Student mobility affected 2017 graduation rates, school admins say
PED says statewide rate at an all-time high
FARMINGTON — The New Mexico Public Education Department released statewide graduation rates for the class of 2017 last week, and data shows that Four Corners schools are falling behind the state rate.
The state graduation rate was 71.1 percent and reflects a trend in which the “graduation rate remains at an all-time high” for the second consecutive year “as New Mexico has continued to raise the bar for academic proficiency,” according to a Feb. 23 press release from PED.
However, Four Corners school district rates have fallen behind the state rate by as much as 8 percentage points this year.
The Aztec Municipal School District had the highest regional rate at 68 percent. The Farmington and Bloomfield school districts came in at 66.2 percent and 65.6 percent, respectively, and the Central Consolidated School District had the lowest regional rate at 63.1 percent, according to PED data.
The Farmington Municipal School District had the largest rate change between the classes of 2016 and 2017, with a 4.8 percent decrease, a result that surprised the district, Superintendent Eugene Schmidt said in a Feb. 26 statement.
The district will study the impact of what it characterized in the statement as “an increasingly mobile population” on graduation rates,noting that less than one-third of high school students in Farmington have “been with the district for the extent of their K-12 education.”
A Farmington school — Piedra Vista High School — had the highest graduation rate in the county at 75.1 percent, according to PED data.
The Bloomfield School District also saw a decrease in its graduation rate between 2016 and 2017. The rate fell 3.4 percent, but Bloomfield High School matched the state average rate this year, according to PED data.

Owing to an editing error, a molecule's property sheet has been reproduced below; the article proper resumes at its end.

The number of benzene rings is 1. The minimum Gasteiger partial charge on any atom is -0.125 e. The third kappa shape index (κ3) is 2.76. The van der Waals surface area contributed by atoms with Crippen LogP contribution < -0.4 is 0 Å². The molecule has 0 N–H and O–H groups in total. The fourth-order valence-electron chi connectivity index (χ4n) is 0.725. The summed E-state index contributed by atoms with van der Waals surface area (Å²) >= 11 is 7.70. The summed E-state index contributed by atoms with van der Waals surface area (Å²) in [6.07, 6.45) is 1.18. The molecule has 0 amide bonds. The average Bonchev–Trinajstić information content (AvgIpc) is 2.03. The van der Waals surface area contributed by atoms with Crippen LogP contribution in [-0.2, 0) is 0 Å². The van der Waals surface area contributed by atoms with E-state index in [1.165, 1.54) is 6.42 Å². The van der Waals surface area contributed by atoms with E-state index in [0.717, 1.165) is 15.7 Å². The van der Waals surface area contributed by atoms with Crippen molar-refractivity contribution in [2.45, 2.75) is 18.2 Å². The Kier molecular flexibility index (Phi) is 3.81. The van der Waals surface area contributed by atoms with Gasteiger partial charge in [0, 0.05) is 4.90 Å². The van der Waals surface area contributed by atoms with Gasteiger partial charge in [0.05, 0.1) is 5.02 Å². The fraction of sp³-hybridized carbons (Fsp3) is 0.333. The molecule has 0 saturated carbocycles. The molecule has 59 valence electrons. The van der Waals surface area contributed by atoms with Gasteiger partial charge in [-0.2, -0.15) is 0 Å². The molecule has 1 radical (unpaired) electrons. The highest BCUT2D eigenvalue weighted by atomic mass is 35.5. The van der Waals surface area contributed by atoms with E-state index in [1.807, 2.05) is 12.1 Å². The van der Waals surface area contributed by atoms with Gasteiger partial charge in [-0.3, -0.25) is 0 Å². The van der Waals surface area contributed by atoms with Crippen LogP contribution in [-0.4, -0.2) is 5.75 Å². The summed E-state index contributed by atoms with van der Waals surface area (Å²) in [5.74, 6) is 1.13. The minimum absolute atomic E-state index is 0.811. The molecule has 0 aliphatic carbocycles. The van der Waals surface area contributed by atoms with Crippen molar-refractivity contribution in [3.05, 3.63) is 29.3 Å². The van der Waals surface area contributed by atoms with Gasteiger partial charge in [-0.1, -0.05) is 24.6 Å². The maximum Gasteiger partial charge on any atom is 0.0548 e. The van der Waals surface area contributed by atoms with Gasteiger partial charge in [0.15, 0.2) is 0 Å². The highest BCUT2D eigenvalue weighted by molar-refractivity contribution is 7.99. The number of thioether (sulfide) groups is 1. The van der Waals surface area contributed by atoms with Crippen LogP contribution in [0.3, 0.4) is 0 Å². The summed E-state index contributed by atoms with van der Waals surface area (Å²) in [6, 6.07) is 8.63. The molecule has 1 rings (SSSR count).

Principal Chad Burkholder said districts throughout the county have been affected by student mobility as families have moved in or out of the county during the oil and gas industry slump over the past few years. Districts must report where students transfer to or PED counts the transferred student as a dropout. Burkholder said that task is often difficult and can affect graduation rates.
Aztec and CCSD both saw little change — less than 0.1 percent — in their graduation rate between 2016 and 2017, according to PED data.
CCSD spokeswoman Renee Lucero said the district is also affected by student mobility and that graduation rates “are one piece to a very large and complex puzzle,” noting that the graduation rates for students who finish a year or two behind their class “increase tremendously” in all CCSD high schools.
“We know the more students move schools, the more likely they are to fall behind and slip through the cracks of education systems,” Lucero said in an email, adding that initiatives like the new Bond Wilson Technical Center show the district’s commitment “to providing students every opportunity possible within the district.”
Megan Petersen covers business and education for The Daily Times. Reach her at 505-546-4621 or email@example.com.